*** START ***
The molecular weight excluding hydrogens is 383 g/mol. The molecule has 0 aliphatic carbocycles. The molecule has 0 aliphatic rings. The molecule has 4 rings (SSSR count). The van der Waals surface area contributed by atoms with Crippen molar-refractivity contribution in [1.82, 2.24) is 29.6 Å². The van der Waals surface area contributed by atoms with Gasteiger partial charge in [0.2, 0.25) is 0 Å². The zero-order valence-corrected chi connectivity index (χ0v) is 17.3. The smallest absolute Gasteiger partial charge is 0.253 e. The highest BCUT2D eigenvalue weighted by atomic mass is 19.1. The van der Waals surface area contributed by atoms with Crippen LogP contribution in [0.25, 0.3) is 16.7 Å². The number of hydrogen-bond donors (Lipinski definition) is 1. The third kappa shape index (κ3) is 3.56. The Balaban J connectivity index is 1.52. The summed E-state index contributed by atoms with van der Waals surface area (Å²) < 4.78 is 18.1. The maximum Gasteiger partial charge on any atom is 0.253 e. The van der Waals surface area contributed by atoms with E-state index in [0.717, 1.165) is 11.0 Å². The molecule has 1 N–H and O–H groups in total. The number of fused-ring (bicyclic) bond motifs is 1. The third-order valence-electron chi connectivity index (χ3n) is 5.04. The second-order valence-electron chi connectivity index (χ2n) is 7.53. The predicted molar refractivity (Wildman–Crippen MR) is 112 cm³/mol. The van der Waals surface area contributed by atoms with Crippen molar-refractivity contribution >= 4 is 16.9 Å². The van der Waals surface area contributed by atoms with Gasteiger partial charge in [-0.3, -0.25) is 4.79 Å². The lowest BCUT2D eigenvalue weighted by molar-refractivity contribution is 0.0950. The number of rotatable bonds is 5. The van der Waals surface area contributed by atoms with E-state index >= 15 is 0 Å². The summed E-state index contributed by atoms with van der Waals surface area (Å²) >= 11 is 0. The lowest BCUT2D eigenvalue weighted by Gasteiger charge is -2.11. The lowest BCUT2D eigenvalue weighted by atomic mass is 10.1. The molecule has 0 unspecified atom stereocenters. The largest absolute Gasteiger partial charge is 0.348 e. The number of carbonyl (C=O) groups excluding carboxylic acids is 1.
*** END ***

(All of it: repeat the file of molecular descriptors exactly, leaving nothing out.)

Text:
The molecular weight excluding hydrogens is 383 g/mol. The molecule has 0 aliphatic carbocycles. The molecule has 0 aliphatic rings. The molecule has 4 rings (SSSR count). The van der Waals surface area contributed by atoms with Crippen molar-refractivity contribution in [1.82, 2.24) is 29.6 Å². The van der Waals surface area contributed by atoms with Gasteiger partial charge in [0.2, 0.25) is 0 Å². The zero-order valence-corrected chi connectivity index (χ0v) is 17.3. The smallest absolute Gasteiger partial charge is 0.253 e. The highest BCUT2D eigenvalue weighted by atomic mass is 19.1. The van der Waals surface area contributed by atoms with Crippen LogP contribution in [0.25, 0.3) is 16.7 Å². The number of hydrogen-bond donors (Lipinski definition) is 1. The third kappa shape index (κ3) is 3.56. The Balaban J connectivity index is 1.52. The summed E-state index contributed by atoms with van der Waals surface area (Å²) < 4.78 is 18.1. The maximum Gasteiger partial charge on any atom is 0.253 e. The van der Waals surface area contributed by atoms with E-state index in [0.717, 1.165) is 11.0 Å². The molecule has 1 N–H and O–H groups in total. The number of fused-ring (bicyclic) bond motifs is 1. The third-order valence-electron chi connectivity index (χ3n) is 5.04. The second-order valence-electron chi connectivity index (χ2n) is 7.53. The predicted molar refractivity (Wildman–Crippen MR) is 112 cm³/mol. The van der Waals surface area contributed by atoms with Crippen molar-refractivity contribution >= 4 is 16.9 Å². The van der Waals surface area contributed by atoms with Gasteiger partial charge in [-0.3, -0.25) is 4.79 Å². The lowest BCUT2D eigenvalue weighted by molar-refractivity contribution is 0.0950. The number of rotatable bonds is 5. The van der Waals surface area contributed by atoms with E-state index >= 15 is 0 Å². The summed E-state index contributed by atoms with van der Waals surface area (Å²) >= 11 is 0. The lowest BCUT2D eigenvalue weighted by Gasteiger charge is -2.11. The lowest BCUT2D eigenvalue weighted by atomic mass is 10.1. The molecule has 0 unspecified atom stereocenters. The largest absolute Gasteiger partial charge is 0.348 e. The number of carbonyl (C=O) groups excluding carboxylic acids is 1.